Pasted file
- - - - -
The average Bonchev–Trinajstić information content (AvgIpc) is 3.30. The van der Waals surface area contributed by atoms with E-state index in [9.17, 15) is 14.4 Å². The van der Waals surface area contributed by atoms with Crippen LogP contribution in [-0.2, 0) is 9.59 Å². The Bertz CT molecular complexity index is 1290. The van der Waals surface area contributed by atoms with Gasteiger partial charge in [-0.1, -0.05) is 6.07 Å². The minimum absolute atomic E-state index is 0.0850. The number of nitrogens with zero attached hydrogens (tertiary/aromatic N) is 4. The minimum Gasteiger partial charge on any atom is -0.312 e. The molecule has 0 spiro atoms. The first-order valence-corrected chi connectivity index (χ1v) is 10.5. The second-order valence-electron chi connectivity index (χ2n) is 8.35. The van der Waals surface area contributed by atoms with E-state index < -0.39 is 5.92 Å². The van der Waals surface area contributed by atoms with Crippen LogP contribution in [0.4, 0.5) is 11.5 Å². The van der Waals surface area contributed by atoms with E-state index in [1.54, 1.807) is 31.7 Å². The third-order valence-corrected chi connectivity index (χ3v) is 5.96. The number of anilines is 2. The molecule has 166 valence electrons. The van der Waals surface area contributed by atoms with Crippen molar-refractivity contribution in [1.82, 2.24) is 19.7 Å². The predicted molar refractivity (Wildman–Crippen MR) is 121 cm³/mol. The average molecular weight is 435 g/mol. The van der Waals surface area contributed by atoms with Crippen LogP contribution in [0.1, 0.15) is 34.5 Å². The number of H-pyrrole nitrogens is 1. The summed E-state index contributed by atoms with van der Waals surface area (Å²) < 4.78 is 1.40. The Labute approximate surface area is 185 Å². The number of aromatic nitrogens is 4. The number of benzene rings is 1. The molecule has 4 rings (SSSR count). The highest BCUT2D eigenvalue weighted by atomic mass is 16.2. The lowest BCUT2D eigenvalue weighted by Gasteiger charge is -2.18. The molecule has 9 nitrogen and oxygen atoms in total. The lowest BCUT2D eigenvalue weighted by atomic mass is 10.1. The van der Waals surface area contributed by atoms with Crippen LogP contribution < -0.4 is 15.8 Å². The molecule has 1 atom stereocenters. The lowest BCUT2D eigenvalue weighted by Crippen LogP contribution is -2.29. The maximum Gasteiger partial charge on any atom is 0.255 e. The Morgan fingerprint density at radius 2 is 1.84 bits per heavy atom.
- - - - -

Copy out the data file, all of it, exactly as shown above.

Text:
The average Bonchev–Trinajstić information content (AvgIpc) is 3.30. The van der Waals surface area contributed by atoms with E-state index in [9.17, 15) is 14.4 Å². The van der Waals surface area contributed by atoms with Crippen LogP contribution in [-0.2, 0) is 9.59 Å². The Bertz CT molecular complexity index is 1290. The van der Waals surface area contributed by atoms with Gasteiger partial charge in [-0.1, -0.05) is 6.07 Å². The minimum absolute atomic E-state index is 0.0850. The number of nitrogens with zero attached hydrogens (tertiary/aromatic N) is 4. The minimum Gasteiger partial charge on any atom is -0.312 e. The molecule has 0 spiro atoms. The first-order valence-corrected chi connectivity index (χ1v) is 10.5. The second-order valence-electron chi connectivity index (χ2n) is 8.35. The van der Waals surface area contributed by atoms with E-state index < -0.39 is 5.92 Å². The van der Waals surface area contributed by atoms with Crippen LogP contribution in [0.4, 0.5) is 11.5 Å². The van der Waals surface area contributed by atoms with E-state index in [1.54, 1.807) is 31.7 Å². The third-order valence-corrected chi connectivity index (χ3v) is 5.96. The number of anilines is 2. The molecule has 166 valence electrons. The van der Waals surface area contributed by atoms with Crippen molar-refractivity contribution in [1.82, 2.24) is 19.7 Å². The predicted molar refractivity (Wildman–Crippen MR) is 121 cm³/mol. The average molecular weight is 435 g/mol. The van der Waals surface area contributed by atoms with Crippen LogP contribution in [0.1, 0.15) is 34.5 Å². The number of H-pyrrole nitrogens is 1. The summed E-state index contributed by atoms with van der Waals surface area (Å²) < 4.78 is 1.40. The Labute approximate surface area is 185 Å². The number of aromatic nitrogens is 4. The number of benzene rings is 1. The molecule has 4 rings (SSSR count). The highest BCUT2D eigenvalue weighted by atomic mass is 16.2. The lowest BCUT2D eigenvalue weighted by Gasteiger charge is -2.18. The molecule has 9 nitrogen and oxygen atoms in total. The lowest BCUT2D eigenvalue weighted by atomic mass is 10.1. The van der Waals surface area contributed by atoms with Crippen LogP contribution < -0.4 is 15.8 Å². The molecule has 1 atom stereocenters. The lowest BCUT2D eigenvalue weighted by Crippen LogP contribution is -2.29. The maximum Gasteiger partial charge on any atom is 0.255 e. The Morgan fingerprint density at radius 2 is 1.84 bits per heavy atom.